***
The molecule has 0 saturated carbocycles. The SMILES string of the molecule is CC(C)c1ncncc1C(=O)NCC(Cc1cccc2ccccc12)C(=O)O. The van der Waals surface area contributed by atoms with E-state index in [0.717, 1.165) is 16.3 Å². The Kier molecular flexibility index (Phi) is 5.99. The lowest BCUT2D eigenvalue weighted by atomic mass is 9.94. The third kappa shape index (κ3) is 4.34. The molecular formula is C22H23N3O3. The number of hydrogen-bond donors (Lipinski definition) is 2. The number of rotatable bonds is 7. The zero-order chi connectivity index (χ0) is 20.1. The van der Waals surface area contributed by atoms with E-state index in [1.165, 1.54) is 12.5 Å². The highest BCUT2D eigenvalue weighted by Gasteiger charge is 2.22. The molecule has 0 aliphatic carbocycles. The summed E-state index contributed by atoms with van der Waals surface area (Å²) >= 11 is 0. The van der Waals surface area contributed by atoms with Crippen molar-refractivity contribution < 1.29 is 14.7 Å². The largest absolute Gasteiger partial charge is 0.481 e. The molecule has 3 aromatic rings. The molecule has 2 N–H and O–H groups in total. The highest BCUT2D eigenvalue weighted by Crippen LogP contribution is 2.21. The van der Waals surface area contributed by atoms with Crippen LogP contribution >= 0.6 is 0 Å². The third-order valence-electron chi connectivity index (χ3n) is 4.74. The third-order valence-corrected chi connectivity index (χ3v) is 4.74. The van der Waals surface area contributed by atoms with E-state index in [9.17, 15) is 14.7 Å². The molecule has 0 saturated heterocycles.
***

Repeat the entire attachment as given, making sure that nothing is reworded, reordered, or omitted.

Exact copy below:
The molecule has 0 saturated carbocycles. The SMILES string of the molecule is CC(C)c1ncncc1C(=O)NCC(Cc1cccc2ccccc12)C(=O)O. The van der Waals surface area contributed by atoms with E-state index in [0.717, 1.165) is 16.3 Å². The Kier molecular flexibility index (Phi) is 5.99. The lowest BCUT2D eigenvalue weighted by atomic mass is 9.94. The third kappa shape index (κ3) is 4.34. The molecular formula is C22H23N3O3. The number of hydrogen-bond donors (Lipinski definition) is 2. The number of rotatable bonds is 7. The zero-order chi connectivity index (χ0) is 20.1. The van der Waals surface area contributed by atoms with E-state index in [1.165, 1.54) is 12.5 Å². The highest BCUT2D eigenvalue weighted by Gasteiger charge is 2.22. The molecule has 0 aliphatic carbocycles. The summed E-state index contributed by atoms with van der Waals surface area (Å²) >= 11 is 0. The van der Waals surface area contributed by atoms with Crippen molar-refractivity contribution < 1.29 is 14.7 Å². The largest absolute Gasteiger partial charge is 0.481 e. The molecule has 3 aromatic rings. The molecule has 2 N–H and O–H groups in total. The highest BCUT2D eigenvalue weighted by Crippen LogP contribution is 2.21. The van der Waals surface area contributed by atoms with Crippen LogP contribution >= 0.6 is 0 Å². The third-order valence-electron chi connectivity index (χ3n) is 4.74. The third-order valence-corrected chi connectivity index (χ3v) is 4.74. The van der Waals surface area contributed by atoms with E-state index in [9.17, 15) is 14.7 Å². The molecule has 0 saturated heterocycles.